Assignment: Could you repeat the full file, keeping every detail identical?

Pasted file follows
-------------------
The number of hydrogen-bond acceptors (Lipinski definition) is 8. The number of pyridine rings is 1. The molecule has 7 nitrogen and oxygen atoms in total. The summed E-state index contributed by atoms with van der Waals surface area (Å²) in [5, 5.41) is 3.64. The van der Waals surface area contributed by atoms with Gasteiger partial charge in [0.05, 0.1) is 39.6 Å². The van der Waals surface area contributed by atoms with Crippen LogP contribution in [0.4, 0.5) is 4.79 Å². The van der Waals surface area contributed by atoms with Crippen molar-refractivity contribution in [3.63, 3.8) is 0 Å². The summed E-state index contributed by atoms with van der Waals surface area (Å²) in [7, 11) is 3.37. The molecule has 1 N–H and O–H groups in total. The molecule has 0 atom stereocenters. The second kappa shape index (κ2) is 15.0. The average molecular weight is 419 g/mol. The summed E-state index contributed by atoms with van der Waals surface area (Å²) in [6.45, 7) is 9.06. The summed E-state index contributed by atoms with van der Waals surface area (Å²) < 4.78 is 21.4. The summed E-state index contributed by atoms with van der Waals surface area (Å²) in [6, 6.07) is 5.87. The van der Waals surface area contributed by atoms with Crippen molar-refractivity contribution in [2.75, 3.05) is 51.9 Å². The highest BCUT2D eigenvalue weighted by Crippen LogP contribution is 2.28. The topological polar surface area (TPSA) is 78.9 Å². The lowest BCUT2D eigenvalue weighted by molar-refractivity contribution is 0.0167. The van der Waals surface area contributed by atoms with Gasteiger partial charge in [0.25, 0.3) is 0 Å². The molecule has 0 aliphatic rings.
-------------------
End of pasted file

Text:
The number of hydrogen-bond acceptors (Lipinski definition) is 8. The number of pyridine rings is 1. The molecule has 7 nitrogen and oxygen atoms in total. The summed E-state index contributed by atoms with van der Waals surface area (Å²) in [5, 5.41) is 3.64. The van der Waals surface area contributed by atoms with Gasteiger partial charge in [0.05, 0.1) is 39.6 Å². The van der Waals surface area contributed by atoms with Crippen LogP contribution in [0.4, 0.5) is 4.79 Å². The van der Waals surface area contributed by atoms with Crippen molar-refractivity contribution in [3.63, 3.8) is 0 Å². The summed E-state index contributed by atoms with van der Waals surface area (Å²) in [7, 11) is 3.37. The molecule has 1 N–H and O–H groups in total. The molecule has 0 atom stereocenters. The second kappa shape index (κ2) is 15.0. The average molecular weight is 419 g/mol. The summed E-state index contributed by atoms with van der Waals surface area (Å²) in [6.45, 7) is 9.06. The summed E-state index contributed by atoms with van der Waals surface area (Å²) < 4.78 is 21.4. The summed E-state index contributed by atoms with van der Waals surface area (Å²) in [6, 6.07) is 5.87. The van der Waals surface area contributed by atoms with Crippen molar-refractivity contribution in [2.75, 3.05) is 51.9 Å². The highest BCUT2D eigenvalue weighted by Crippen LogP contribution is 2.28. The topological polar surface area (TPSA) is 78.9 Å². The lowest BCUT2D eigenvalue weighted by molar-refractivity contribution is 0.0167. The van der Waals surface area contributed by atoms with Gasteiger partial charge in [0.25, 0.3) is 0 Å². The molecule has 0 aliphatic rings.